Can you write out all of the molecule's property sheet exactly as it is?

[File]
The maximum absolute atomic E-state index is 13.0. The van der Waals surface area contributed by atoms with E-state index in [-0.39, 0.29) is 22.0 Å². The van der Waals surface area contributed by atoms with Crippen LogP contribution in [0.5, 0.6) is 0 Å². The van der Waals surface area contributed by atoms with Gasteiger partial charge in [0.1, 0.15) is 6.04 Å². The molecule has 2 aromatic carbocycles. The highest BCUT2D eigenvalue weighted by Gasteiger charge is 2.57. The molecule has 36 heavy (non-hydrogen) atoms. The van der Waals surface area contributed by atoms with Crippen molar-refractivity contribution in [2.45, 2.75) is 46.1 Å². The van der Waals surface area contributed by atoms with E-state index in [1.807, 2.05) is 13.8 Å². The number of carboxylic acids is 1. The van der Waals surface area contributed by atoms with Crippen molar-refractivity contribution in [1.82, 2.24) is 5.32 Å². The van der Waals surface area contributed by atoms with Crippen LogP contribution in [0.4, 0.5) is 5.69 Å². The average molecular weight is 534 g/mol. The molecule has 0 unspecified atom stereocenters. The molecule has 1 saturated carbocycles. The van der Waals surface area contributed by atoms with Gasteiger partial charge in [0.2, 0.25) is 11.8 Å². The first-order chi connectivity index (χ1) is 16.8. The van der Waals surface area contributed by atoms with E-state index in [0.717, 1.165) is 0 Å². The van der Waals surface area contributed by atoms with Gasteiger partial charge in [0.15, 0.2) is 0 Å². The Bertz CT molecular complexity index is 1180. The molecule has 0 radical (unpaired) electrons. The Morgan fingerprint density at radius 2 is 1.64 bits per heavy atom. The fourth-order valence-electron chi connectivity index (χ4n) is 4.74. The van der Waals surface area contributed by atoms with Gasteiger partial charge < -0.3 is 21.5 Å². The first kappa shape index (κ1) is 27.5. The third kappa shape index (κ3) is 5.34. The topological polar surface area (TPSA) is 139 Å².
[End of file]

The maximum absolute atomic E-state index is 13.0. The van der Waals surface area contributed by atoms with E-state index in [-0.39, 0.29) is 22.0 Å². The van der Waals surface area contributed by atoms with Crippen LogP contribution in [0.5, 0.6) is 0 Å². The van der Waals surface area contributed by atoms with Gasteiger partial charge in [0.1, 0.15) is 6.04 Å². The molecule has 2 aromatic carbocycles. The highest BCUT2D eigenvalue weighted by Gasteiger charge is 2.57. The molecule has 36 heavy (non-hydrogen) atoms. The van der Waals surface area contributed by atoms with Crippen molar-refractivity contribution in [2.45, 2.75) is 46.1 Å². The van der Waals surface area contributed by atoms with E-state index in [1.807, 2.05) is 13.8 Å². The number of carboxylic acids is 1. The van der Waals surface area contributed by atoms with Crippen molar-refractivity contribution in [1.82, 2.24) is 5.32 Å². The van der Waals surface area contributed by atoms with Crippen LogP contribution in [0.4, 0.5) is 5.69 Å². The average molecular weight is 534 g/mol. The molecule has 0 unspecified atom stereocenters. The molecule has 1 saturated carbocycles. The van der Waals surface area contributed by atoms with Gasteiger partial charge in [0.2, 0.25) is 11.8 Å². The first-order chi connectivity index (χ1) is 16.8. The van der Waals surface area contributed by atoms with E-state index in [0.717, 1.165) is 0 Å². The van der Waals surface area contributed by atoms with Gasteiger partial charge in [0.15, 0.2) is 0 Å². The Bertz CT molecular complexity index is 1180. The molecule has 0 radical (unpaired) electrons. The Morgan fingerprint density at radius 2 is 1.64 bits per heavy atom. The fourth-order valence-electron chi connectivity index (χ4n) is 4.74. The van der Waals surface area contributed by atoms with Gasteiger partial charge < -0.3 is 21.5 Å². The first kappa shape index (κ1) is 27.5. The third kappa shape index (κ3) is 5.34. The topological polar surface area (TPSA) is 139 Å².